The anticipated launch of card payments for public service vehicle (PSVs) fares flopped yet again amid claims that the receipting systems designed by rival financial service companies were not inter-operable.
The PSVs reverted to cash payments on Tuesday afternoon after a chaotic morning in which commuters were not allowed to board buses from Kencom, Ambassadeur and GPO without the cards.
The National Transport and Safety Authority (NTSA) chairman Lee Kinyanjui was non-commital on the next step the regulator would take after the failure of the pilot, which was seen as the precursor to a city-wide roll-out of the system.
“We are operating on a timetable that was given by the operators and we can’t keep pushing the dates forward,” he said in an interview.
“These are short-term challenges. But these should not outweigh the long-term goals.”
The Matatu Owners Association chairman Simon Kimutai said the government needs to give PSV operators time to harmonise their systems.
“The biggest problem is that the government wants to give directives and deadlines. But the only way this can succeed is if the operators are given time. To get such a system running properly could take as many as four years,” he said in an interview.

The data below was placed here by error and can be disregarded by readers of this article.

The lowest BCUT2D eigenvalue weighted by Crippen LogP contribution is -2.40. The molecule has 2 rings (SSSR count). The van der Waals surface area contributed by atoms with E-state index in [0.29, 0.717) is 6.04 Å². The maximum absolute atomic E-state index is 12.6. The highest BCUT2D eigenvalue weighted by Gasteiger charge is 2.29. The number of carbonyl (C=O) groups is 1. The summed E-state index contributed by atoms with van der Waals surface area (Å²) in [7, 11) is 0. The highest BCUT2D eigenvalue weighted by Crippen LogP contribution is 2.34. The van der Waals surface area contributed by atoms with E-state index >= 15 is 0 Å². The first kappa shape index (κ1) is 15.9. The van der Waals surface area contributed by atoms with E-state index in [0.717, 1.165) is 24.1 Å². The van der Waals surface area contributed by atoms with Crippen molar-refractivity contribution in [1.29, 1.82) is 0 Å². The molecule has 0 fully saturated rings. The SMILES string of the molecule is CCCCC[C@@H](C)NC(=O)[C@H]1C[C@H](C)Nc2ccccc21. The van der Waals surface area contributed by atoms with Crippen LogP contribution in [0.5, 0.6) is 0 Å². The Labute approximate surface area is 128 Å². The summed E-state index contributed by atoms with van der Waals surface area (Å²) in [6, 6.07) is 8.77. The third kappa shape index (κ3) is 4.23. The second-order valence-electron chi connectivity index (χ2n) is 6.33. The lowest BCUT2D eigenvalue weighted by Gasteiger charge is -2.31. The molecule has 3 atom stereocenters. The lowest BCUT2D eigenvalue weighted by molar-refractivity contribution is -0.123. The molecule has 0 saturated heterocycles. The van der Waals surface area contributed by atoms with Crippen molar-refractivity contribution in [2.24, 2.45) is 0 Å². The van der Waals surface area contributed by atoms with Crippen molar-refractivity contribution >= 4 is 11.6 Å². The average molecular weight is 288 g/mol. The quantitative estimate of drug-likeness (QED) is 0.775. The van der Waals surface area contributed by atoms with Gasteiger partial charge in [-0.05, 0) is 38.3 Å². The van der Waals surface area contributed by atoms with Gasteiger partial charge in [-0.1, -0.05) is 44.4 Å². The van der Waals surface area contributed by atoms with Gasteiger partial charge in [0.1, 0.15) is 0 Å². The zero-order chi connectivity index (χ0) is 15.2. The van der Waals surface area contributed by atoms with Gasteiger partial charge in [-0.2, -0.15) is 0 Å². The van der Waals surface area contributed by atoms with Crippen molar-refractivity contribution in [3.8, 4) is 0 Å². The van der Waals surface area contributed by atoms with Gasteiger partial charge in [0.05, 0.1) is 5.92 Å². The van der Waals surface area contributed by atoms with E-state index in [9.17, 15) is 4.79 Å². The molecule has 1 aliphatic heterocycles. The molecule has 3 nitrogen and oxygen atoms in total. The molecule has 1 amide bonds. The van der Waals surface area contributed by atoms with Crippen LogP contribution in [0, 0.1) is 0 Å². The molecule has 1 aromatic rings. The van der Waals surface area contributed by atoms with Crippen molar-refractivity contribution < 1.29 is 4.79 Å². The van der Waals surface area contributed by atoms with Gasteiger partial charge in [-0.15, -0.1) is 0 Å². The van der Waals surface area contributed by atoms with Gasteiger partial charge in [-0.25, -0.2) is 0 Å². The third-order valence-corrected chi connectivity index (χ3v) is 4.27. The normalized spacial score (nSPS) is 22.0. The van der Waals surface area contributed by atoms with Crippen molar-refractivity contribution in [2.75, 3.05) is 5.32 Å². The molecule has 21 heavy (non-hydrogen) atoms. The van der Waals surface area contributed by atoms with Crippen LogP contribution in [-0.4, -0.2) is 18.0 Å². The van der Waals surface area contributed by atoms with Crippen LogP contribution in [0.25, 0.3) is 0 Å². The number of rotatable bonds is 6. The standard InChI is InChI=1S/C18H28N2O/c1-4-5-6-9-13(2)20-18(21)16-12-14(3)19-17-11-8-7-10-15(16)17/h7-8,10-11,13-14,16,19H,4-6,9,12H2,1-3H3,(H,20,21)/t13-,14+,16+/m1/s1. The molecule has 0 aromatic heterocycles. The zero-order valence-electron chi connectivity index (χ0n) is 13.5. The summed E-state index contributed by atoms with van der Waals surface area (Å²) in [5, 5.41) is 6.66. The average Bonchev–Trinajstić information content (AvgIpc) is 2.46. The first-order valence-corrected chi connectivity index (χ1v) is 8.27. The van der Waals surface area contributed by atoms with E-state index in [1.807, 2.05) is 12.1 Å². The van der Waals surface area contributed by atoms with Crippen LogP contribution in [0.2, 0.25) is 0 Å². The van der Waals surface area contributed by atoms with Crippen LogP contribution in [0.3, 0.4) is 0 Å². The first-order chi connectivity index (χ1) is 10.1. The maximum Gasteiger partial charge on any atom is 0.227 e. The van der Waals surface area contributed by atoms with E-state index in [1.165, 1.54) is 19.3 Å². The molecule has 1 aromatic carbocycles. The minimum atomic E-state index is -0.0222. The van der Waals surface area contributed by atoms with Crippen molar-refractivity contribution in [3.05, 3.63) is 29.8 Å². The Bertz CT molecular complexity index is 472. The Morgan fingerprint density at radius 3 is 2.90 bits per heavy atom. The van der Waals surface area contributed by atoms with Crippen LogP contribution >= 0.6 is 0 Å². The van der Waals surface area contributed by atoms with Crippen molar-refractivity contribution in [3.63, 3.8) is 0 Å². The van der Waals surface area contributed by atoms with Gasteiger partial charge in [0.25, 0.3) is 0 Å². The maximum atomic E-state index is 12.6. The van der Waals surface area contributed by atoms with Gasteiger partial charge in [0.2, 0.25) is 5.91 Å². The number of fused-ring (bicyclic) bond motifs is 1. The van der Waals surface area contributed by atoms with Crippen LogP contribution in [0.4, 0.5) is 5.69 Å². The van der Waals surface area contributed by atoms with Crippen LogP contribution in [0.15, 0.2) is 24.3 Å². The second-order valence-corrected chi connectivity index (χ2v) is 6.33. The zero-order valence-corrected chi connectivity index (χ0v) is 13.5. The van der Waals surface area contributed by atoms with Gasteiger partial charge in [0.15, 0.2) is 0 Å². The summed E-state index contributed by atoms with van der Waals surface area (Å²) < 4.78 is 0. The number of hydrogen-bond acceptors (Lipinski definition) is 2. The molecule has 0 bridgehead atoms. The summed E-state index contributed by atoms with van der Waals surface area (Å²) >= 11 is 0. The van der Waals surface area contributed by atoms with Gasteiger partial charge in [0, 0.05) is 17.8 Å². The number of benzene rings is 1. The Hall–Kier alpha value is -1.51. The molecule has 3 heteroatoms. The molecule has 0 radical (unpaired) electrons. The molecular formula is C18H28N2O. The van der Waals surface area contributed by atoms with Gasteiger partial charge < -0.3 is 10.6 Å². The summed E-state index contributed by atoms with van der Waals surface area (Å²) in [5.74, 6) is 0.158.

Some commuters were confused about how they were expected to activate their cards and opted to rush to Railways bus station to board other vehicles that were not targeted in the pilot launch.
“I’m headed to the Nairobi Hospital and this delay will make me miss the visiting hours so I’d rather just go to railways,” said a commuter, Ms Vivian Wangari.
Matatu owners at the bus stops complained that they were suffering massive losses due to the customer flight.
The bus conductors claimed the cashless system was prone to frequent failures.
“In other cases, a customer boards with a card that has no money loaded into it. You can’t let them travel free so they pay cash,” said Jonathan Mburu, a conductor.
Proof of inter-operability of the payment cards was a key licensing condition set by the Central Bank of Kenya.
But some financial institutions, mainly banks are said to have questioned the level of security of the cards. The banks claimed they could not handle payments from cards that are not EMV-based (Europay, MasterCard and Visa) a global standard that is said to be more secure.
Mr Kimutai said are fears that banks may be locking out players whose cards are not EMV-based.
The payment cards providers are competing for a piece of the Sh2.1 billion to be realised annually for processing fare payments for PSV operators calculated at a flat commission rate of one per cent.